Understanding how selective inhibition of cyclin-dependent kinases (Cdks) affects normal and tumor cell growth may lead to novel treatment strategies for cancer. Cdks are a conserved family of serine/threonine kinases that serve a central role in regulating the eukaryotic cell cycle. Cdk2 and Cdk1 are generally thought to control the S and M phases of the vertebrate cell cycle, respectively. Their exact function in vertebrate cells has been difficult to define because there are no truly specific inhibitors that distinguish between Cdk1 and Cdk2. The essential role of Cdks in cell cycle progression makes them a target of great interest for the development of specific inhibitors as anti-cancer agents. Tumor cells develop a deregulated cell cycle that may render their growth especially sensitive to Cdk inhibition. This raises the possibility that Cdk inhibition may result in the predominant killing of tumor cells while sparing normal cells. Currently no murine model exists to validate the role of specific Cdk inhibition in developing tumors. The long-term goal of the candidate, and this proposal, is to understand how normal and tumor cells respond to Cdk inhibition and to apply this knowledge to develop new therapeutic strategies against cancer. First, we will examine the effect of Cdk inhibition in the context of cells transformed by a variety of oncogenes. Transgenic mouse tumor model systems will be bred to strains harboring oncogenes that render cells sensitive to Cdk inhibition. We will test if Cdk inhibition can mediate significant regression of endogenous tumor, or prevent de novo tumor development. Second, mutant forms of Cdks that can be selectively inhibited in vivo by soluble small molecules will be generated. Third, we will determine the precise cell cycle arrest points and cellular consequences associated with Cdk1 and Cdk2 inhibition. The candidate is a physician-scientist currently pursuing post-doctoral training who is proposing a 5-year mentored research experience with J. Michael Bishop and David Morgan at the University of California, San Francisco. The proposed training program is designed with the goal of preparing this applicant to establish an independent laboratory in an academic oncology department.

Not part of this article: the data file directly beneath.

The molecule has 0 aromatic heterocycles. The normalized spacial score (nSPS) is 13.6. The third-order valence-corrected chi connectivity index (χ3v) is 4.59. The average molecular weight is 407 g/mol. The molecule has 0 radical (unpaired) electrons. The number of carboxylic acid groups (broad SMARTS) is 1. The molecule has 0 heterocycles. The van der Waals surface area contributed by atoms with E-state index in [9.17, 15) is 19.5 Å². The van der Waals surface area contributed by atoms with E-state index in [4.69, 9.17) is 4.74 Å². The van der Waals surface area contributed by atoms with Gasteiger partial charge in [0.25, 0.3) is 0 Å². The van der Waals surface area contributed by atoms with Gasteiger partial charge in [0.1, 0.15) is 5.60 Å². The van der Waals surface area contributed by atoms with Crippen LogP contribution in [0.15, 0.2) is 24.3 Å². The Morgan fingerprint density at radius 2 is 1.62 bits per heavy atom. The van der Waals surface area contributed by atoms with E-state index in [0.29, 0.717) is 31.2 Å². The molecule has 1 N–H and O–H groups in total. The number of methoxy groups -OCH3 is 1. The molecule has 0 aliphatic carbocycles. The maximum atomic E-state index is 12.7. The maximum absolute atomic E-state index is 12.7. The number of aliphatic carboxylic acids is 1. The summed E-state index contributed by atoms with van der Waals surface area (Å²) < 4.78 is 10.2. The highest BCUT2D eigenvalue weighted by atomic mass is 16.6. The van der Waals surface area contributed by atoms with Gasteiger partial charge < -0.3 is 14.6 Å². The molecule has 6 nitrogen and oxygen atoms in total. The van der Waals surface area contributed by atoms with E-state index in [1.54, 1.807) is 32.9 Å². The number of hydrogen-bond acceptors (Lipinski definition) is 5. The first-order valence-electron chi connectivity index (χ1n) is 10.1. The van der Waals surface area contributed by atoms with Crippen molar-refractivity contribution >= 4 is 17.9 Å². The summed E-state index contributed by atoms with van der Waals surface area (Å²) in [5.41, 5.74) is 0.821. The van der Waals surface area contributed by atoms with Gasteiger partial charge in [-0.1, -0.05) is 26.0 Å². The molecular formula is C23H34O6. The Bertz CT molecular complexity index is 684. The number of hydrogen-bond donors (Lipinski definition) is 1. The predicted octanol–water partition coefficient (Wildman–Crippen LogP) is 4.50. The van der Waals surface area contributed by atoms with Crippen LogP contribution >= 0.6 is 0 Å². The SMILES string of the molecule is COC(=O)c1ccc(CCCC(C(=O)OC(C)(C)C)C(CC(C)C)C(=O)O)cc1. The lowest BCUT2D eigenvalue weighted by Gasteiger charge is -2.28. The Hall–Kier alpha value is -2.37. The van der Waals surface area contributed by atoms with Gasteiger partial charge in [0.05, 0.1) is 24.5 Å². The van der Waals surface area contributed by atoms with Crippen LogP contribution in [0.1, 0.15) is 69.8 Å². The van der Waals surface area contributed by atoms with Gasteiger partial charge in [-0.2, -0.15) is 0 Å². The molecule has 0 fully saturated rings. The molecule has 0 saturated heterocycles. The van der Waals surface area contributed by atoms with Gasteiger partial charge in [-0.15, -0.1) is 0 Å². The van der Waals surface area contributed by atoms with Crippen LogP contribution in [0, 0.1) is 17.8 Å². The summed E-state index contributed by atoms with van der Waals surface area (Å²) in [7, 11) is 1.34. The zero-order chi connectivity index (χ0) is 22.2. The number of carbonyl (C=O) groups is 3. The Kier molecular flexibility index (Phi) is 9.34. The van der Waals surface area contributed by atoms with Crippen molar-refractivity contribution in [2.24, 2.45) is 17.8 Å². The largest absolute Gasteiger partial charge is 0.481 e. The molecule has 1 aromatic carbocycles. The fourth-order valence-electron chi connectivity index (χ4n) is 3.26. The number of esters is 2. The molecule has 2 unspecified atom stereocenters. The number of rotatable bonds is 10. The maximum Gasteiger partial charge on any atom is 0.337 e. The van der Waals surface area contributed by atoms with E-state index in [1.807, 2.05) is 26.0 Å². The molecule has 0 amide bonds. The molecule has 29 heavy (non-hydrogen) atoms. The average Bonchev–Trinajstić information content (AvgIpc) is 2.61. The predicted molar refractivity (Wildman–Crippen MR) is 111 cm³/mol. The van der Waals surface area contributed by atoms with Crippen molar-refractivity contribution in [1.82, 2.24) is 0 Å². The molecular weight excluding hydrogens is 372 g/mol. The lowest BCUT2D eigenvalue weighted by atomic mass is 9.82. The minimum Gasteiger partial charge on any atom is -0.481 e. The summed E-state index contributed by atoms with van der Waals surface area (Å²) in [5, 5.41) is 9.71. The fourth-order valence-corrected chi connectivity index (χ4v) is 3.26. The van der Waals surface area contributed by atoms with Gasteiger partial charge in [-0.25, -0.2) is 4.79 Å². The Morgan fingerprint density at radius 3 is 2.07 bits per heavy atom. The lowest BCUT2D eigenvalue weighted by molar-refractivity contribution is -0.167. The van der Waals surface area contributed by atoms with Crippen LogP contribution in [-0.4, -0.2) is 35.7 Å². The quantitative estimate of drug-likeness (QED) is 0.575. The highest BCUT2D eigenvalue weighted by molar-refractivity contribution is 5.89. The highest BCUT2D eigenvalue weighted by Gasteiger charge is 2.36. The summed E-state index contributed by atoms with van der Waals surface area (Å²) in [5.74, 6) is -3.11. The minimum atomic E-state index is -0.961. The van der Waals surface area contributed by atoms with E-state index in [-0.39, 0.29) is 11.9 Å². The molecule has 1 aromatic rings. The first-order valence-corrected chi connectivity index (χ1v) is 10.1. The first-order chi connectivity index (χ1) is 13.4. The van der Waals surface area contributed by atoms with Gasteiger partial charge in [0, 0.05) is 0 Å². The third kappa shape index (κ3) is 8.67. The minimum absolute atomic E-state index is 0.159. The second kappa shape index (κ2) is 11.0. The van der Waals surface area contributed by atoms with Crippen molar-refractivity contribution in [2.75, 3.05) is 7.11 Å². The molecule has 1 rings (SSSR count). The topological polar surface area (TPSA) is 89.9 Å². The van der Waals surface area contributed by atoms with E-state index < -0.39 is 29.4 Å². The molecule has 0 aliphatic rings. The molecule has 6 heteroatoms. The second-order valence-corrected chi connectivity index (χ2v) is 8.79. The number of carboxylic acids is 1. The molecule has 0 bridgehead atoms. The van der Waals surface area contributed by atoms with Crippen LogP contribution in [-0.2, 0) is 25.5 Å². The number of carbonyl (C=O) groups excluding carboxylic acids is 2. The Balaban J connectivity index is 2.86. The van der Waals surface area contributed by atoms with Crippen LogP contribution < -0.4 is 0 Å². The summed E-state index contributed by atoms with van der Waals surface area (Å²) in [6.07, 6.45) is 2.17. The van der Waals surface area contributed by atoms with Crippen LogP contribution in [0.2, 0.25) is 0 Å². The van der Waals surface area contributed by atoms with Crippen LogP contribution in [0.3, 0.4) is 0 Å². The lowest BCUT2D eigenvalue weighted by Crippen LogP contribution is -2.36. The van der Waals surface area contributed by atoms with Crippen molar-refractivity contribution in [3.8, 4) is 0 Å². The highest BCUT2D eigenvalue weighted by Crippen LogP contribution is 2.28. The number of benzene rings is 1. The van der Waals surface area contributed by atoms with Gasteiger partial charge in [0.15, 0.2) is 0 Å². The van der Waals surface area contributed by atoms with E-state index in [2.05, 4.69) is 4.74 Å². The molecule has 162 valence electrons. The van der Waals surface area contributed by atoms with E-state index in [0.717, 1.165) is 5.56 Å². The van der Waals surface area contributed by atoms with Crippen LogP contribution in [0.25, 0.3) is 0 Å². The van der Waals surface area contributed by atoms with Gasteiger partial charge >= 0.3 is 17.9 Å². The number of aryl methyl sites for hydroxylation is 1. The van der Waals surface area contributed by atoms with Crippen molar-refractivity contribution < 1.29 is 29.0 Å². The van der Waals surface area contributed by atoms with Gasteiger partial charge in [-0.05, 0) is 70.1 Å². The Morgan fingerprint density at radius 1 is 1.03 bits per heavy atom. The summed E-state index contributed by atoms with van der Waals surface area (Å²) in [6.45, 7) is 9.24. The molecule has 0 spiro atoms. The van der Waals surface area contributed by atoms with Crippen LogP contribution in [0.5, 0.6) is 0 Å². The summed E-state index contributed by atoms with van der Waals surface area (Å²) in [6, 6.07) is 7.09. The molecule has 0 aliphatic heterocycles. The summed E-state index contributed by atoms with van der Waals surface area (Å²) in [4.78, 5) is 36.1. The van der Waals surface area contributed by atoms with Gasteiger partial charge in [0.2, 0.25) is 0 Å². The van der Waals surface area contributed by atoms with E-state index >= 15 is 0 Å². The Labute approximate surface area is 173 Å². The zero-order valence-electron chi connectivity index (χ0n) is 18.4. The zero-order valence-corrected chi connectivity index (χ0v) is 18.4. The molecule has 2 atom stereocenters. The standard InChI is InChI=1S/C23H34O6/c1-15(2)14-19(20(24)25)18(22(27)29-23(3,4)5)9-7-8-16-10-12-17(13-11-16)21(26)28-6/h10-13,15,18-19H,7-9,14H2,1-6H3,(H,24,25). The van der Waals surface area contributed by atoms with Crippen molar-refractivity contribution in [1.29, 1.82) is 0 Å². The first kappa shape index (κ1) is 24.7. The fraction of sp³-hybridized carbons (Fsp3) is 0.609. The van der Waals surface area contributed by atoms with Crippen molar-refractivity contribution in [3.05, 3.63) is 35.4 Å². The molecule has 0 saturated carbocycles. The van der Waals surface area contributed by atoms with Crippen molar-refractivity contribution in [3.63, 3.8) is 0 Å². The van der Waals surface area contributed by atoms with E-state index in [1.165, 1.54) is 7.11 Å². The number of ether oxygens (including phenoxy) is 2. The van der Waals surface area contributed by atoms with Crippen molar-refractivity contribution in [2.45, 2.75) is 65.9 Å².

National Institute of Health (NIH)
National Cancer Institute (NCI)
Clinical Investigator Award (CIA) (K08)
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Study Section
Subcommittee G - Education (NCI)
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Myrick, Dorkina C
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University of California San Francisco
Internal Medicine/Medicine
Schools of Medicine
San Francisco
United States
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